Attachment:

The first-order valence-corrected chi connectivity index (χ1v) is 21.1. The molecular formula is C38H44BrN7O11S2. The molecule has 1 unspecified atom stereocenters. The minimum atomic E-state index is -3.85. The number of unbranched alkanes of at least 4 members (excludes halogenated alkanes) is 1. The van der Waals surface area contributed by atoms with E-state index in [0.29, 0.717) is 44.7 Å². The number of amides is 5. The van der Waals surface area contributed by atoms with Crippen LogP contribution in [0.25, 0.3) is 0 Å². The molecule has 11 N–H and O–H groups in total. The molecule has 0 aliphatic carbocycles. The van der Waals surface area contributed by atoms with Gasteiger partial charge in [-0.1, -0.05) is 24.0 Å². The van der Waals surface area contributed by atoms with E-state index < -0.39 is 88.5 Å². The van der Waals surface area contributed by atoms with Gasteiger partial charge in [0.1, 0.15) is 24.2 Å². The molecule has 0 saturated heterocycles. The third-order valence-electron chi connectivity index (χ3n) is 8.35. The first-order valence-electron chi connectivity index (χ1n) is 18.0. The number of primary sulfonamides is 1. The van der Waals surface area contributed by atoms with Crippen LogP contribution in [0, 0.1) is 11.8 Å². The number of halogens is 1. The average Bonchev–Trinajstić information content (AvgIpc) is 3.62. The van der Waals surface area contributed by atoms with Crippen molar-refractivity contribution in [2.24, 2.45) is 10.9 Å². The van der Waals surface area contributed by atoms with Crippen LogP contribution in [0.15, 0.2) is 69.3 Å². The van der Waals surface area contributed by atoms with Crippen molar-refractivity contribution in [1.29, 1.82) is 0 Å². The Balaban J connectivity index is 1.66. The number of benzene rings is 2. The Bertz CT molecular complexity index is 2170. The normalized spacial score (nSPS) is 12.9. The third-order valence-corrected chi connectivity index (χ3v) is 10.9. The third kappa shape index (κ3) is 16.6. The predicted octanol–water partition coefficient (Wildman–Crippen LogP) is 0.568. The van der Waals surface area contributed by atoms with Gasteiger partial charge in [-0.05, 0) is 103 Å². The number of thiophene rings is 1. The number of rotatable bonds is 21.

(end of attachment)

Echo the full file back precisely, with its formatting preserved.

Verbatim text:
The first-order valence-corrected chi connectivity index (χ1v) is 21.1. The molecular formula is C38H44BrN7O11S2. The molecule has 1 unspecified atom stereocenters. The minimum atomic E-state index is -3.85. The number of unbranched alkanes of at least 4 members (excludes halogenated alkanes) is 1. The van der Waals surface area contributed by atoms with E-state index in [0.29, 0.717) is 44.7 Å². The number of amides is 5. The van der Waals surface area contributed by atoms with Crippen LogP contribution in [0.25, 0.3) is 0 Å². The molecule has 11 N–H and O–H groups in total. The molecule has 0 aliphatic carbocycles. The van der Waals surface area contributed by atoms with Gasteiger partial charge in [-0.1, -0.05) is 24.0 Å². The van der Waals surface area contributed by atoms with E-state index < -0.39 is 88.5 Å². The van der Waals surface area contributed by atoms with Gasteiger partial charge in [0.1, 0.15) is 24.2 Å². The molecule has 0 saturated heterocycles. The third-order valence-electron chi connectivity index (χ3n) is 8.35. The first-order valence-electron chi connectivity index (χ1n) is 18.0. The number of primary sulfonamides is 1. The van der Waals surface area contributed by atoms with Crippen LogP contribution in [0, 0.1) is 11.8 Å². The number of halogens is 1. The average Bonchev–Trinajstić information content (AvgIpc) is 3.62. The van der Waals surface area contributed by atoms with Crippen molar-refractivity contribution in [2.24, 2.45) is 10.9 Å². The van der Waals surface area contributed by atoms with Crippen LogP contribution in [0.15, 0.2) is 69.3 Å². The van der Waals surface area contributed by atoms with Crippen molar-refractivity contribution in [1.29, 1.82) is 0 Å². The Balaban J connectivity index is 1.66. The number of benzene rings is 2. The Bertz CT molecular complexity index is 2170. The normalized spacial score (nSPS) is 12.9. The third-order valence-corrected chi connectivity index (χ3v) is 10.9. The third kappa shape index (κ3) is 16.6. The predicted octanol–water partition coefficient (Wildman–Crippen LogP) is 0.568. The van der Waals surface area contributed by atoms with Gasteiger partial charge in [-0.05, 0) is 103 Å². The number of thiophene rings is 1. The number of rotatable bonds is 21.